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National Day of Unplugging 2019

According to, people are checking their phones every 12 minutes. Some of us are spending up to 4 hours a day looking at a small glowing screen, that’s more than an entire day every week!

Do you know how people say “there aren’t enough days in the week”? Well, I think there might be, we just aren’t using our time effectively because we’re addicted to our phones.

The Creators

The National Day of Unplugging is a 24-hour period to disconnect from the digital world and reconnect with reality. To spend quality time with loved ones, relax and unwind.

It was launched by the Jewish arts and Reboot, in partnership with Sabbath Manifesto.

This year, from sundown to sundown, March 1-2 is the 10th annual National Day of Unplugging.

What To Do Instead

If you’re stumped on what to do during your offline time, here are some ideas:

  • Check your to-do list – you finally have the time to cross a few things off
  • Go swimming or paddle in the sea
  • Sunbathe on the beach with a good book
  • Take a walk in nature
  • Visit local attractions – like the library, museum, coffee shop, public parks or gardens, a nature reserve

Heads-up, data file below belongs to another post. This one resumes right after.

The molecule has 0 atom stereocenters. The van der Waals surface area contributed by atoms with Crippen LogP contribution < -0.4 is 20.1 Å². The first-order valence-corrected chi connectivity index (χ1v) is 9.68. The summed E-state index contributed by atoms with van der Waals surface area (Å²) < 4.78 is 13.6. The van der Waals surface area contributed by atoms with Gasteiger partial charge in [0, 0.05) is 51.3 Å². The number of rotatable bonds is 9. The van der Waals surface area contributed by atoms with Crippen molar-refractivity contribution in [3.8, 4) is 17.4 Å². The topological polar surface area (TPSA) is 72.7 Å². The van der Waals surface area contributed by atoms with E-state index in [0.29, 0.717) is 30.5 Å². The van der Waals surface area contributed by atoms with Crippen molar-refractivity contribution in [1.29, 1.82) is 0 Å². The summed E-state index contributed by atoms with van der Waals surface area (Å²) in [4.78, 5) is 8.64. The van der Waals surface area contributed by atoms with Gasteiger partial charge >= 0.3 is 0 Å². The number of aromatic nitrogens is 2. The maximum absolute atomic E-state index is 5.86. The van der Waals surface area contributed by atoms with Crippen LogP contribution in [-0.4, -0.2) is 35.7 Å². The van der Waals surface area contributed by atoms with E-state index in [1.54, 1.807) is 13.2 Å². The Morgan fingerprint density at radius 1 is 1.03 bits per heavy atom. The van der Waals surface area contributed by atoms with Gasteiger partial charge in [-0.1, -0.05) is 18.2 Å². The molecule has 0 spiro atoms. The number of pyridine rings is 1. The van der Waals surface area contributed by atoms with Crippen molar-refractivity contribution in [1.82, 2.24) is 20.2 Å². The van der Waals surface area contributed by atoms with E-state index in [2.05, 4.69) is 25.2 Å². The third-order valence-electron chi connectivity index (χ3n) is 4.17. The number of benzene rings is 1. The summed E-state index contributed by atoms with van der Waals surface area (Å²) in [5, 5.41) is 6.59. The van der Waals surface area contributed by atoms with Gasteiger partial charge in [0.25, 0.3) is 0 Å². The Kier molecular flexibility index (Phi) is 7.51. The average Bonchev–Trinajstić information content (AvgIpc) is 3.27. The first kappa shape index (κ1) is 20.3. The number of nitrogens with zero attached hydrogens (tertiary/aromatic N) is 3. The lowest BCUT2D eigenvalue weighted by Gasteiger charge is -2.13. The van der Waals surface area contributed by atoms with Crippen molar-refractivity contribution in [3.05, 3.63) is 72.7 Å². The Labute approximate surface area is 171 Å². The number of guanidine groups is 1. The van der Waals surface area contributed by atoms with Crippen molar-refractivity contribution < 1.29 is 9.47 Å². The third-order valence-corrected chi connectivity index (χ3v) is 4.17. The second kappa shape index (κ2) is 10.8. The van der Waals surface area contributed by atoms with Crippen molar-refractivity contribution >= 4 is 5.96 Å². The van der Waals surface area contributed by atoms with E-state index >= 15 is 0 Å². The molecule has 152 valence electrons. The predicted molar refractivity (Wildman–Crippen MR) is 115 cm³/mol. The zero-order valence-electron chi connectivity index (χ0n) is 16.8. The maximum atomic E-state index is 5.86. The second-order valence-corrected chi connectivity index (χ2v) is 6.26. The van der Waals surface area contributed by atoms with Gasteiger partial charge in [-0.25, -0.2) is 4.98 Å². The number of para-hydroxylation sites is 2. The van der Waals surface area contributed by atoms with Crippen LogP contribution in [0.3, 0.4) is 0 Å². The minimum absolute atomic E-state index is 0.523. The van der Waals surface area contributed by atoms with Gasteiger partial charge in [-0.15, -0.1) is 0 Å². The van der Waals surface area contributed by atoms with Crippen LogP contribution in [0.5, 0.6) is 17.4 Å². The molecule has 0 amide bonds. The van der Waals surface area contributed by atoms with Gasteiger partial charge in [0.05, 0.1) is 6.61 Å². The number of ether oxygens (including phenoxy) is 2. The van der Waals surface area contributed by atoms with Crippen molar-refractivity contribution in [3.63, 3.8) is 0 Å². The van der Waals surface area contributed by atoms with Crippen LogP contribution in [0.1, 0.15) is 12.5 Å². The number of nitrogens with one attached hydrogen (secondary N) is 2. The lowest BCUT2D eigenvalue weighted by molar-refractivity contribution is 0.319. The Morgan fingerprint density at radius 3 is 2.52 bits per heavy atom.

• Work on a skill, hobby or talent
  • Be productive – you could clean your home, wash the car, organise your papers, hit the gym or do a home workout, for example
  • Bake! Dust off those cookbooks and start creating some yummy goodness
  • Speaking of creating, you can build, paint, draw, write, finish a project or decorate
  • Go for a bike ride
  • Have a picnic somewhere new
  • Play board games with family and friends
  • Sports – football, cricket, tennis, netball, basketball, you know the drill

The Benefits of Unplugging

If you regularly take some time away from devices you can experience the benefits that will bring. Like:

> More quality time with family and friends

> Better sleep – you won’t be disturbed by notifications and will get a full nights’ sleep if you turn your devices off or don’t allow them in the bedroom at all

> You’ll see what you’ve been missing – the way your loved ones look at you during a conversation, the shapes the clouds make, a lampost that you may have walked into had you been looking down at your phone

> You’ll realise that you do have time, and you’ll use it more wisely

> You’ll grow into a better version of yourself. One who is less stressed, less anxious, more creative, and more focused

How Do You Do It?

Whether you’re joining with the National Day of Unplugging on March 1st to 2nd, a different day, a few hours, or a few weeks, here’s how to do it.

Put it away. As in away from you. Having the device in your bag or pocket makes it too easy to reach for it absent-mindedly. Keeping them in another room or inside a drawer creates a barrier you need to cross to get to it, hopefully stopping you in your tracks.

Create no screen zones, and stick to them. Such as the bedroom, bathroom, dining table, the first hour you’re home after school or work.

Turn it off. Either completely, or put it on silent and flight mode.

Go outside and be present. Leave your phone at home if you can, or turn it off and leave it alone.